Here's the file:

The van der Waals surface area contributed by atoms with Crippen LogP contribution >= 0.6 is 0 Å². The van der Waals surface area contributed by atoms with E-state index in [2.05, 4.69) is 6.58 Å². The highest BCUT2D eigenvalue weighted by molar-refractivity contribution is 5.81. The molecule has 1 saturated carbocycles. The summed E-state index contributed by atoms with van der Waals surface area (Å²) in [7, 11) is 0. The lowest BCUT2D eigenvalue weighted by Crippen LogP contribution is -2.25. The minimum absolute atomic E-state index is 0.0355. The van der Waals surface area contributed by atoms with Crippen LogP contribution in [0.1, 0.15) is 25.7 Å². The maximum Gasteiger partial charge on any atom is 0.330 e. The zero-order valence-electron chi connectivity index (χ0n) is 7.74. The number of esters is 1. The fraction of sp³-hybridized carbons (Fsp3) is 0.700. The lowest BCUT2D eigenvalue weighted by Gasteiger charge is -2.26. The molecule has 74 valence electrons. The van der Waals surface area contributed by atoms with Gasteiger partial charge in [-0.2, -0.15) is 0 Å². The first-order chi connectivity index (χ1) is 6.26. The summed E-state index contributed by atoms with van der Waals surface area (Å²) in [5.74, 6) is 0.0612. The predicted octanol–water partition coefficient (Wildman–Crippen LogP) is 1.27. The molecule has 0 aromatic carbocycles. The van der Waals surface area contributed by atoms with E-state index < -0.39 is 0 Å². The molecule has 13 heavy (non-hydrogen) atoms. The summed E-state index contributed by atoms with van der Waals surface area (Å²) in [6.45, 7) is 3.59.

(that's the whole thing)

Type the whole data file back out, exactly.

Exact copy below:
The van der Waals surface area contributed by atoms with Crippen LogP contribution >= 0.6 is 0 Å². The van der Waals surface area contributed by atoms with E-state index in [2.05, 4.69) is 6.58 Å². The highest BCUT2D eigenvalue weighted by molar-refractivity contribution is 5.81. The molecule has 1 saturated carbocycles. The summed E-state index contributed by atoms with van der Waals surface area (Å²) in [7, 11) is 0. The lowest BCUT2D eigenvalue weighted by Crippen LogP contribution is -2.25. The minimum absolute atomic E-state index is 0.0355. The van der Waals surface area contributed by atoms with Crippen LogP contribution in [0.1, 0.15) is 25.7 Å². The maximum Gasteiger partial charge on any atom is 0.330 e. The zero-order valence-electron chi connectivity index (χ0n) is 7.74. The number of esters is 1. The fraction of sp³-hybridized carbons (Fsp3) is 0.700. The lowest BCUT2D eigenvalue weighted by Gasteiger charge is -2.26. The molecule has 74 valence electrons. The van der Waals surface area contributed by atoms with Gasteiger partial charge in [-0.2, -0.15) is 0 Å². The first-order chi connectivity index (χ1) is 6.26. The summed E-state index contributed by atoms with van der Waals surface area (Å²) in [5.74, 6) is 0.0612. The predicted octanol–water partition coefficient (Wildman–Crippen LogP) is 1.27. The molecule has 0 aromatic carbocycles. The van der Waals surface area contributed by atoms with E-state index < -0.39 is 0 Å². The molecule has 13 heavy (non-hydrogen) atoms. The summed E-state index contributed by atoms with van der Waals surface area (Å²) in [6.45, 7) is 3.59.